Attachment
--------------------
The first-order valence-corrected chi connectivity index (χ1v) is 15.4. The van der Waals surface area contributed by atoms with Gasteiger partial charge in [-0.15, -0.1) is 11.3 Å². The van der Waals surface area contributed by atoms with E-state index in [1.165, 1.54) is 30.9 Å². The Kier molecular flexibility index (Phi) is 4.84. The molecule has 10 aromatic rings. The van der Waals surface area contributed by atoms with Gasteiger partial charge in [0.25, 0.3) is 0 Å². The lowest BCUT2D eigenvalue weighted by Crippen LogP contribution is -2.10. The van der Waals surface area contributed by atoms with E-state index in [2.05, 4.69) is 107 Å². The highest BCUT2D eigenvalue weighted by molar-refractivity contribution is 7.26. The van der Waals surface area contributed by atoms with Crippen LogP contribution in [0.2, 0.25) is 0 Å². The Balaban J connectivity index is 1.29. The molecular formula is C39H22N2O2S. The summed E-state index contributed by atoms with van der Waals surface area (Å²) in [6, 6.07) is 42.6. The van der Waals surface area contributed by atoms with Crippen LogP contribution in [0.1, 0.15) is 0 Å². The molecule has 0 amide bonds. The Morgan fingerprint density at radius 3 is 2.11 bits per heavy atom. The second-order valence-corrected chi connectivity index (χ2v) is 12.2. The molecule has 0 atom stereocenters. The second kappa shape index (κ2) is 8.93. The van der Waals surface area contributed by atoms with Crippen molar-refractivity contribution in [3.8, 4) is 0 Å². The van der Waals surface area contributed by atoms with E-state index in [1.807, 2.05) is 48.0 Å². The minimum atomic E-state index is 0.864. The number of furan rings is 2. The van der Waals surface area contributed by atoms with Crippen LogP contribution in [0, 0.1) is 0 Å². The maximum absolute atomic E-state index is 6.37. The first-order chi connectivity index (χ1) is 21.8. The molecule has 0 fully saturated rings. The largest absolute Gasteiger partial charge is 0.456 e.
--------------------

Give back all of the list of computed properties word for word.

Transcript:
The first-order valence-corrected chi connectivity index (χ1v) is 15.4. The van der Waals surface area contributed by atoms with Gasteiger partial charge in [-0.15, -0.1) is 11.3 Å². The van der Waals surface area contributed by atoms with E-state index in [1.165, 1.54) is 30.9 Å². The Kier molecular flexibility index (Phi) is 4.84. The molecule has 10 aromatic rings. The van der Waals surface area contributed by atoms with Gasteiger partial charge in [0.25, 0.3) is 0 Å². The lowest BCUT2D eigenvalue weighted by Crippen LogP contribution is -2.10. The van der Waals surface area contributed by atoms with E-state index in [2.05, 4.69) is 107 Å². The highest BCUT2D eigenvalue weighted by molar-refractivity contribution is 7.26. The van der Waals surface area contributed by atoms with Crippen LogP contribution in [0.2, 0.25) is 0 Å². The Balaban J connectivity index is 1.29. The molecular formula is C39H22N2O2S. The summed E-state index contributed by atoms with van der Waals surface area (Å²) in [6, 6.07) is 42.6. The van der Waals surface area contributed by atoms with Crippen LogP contribution in [0.1, 0.15) is 0 Å². The molecule has 0 amide bonds. The Morgan fingerprint density at radius 3 is 2.11 bits per heavy atom. The second-order valence-corrected chi connectivity index (χ2v) is 12.2. The molecule has 0 atom stereocenters. The second kappa shape index (κ2) is 8.93. The van der Waals surface area contributed by atoms with Crippen molar-refractivity contribution in [3.8, 4) is 0 Å². The van der Waals surface area contributed by atoms with E-state index in [1.807, 2.05) is 48.0 Å². The minimum atomic E-state index is 0.864. The number of furan rings is 2. The van der Waals surface area contributed by atoms with Crippen LogP contribution in [0, 0.1) is 0 Å². The maximum absolute atomic E-state index is 6.37. The first-order chi connectivity index (χ1) is 21.8. The molecule has 0 fully saturated rings. The largest absolute Gasteiger partial charge is 0.456 e.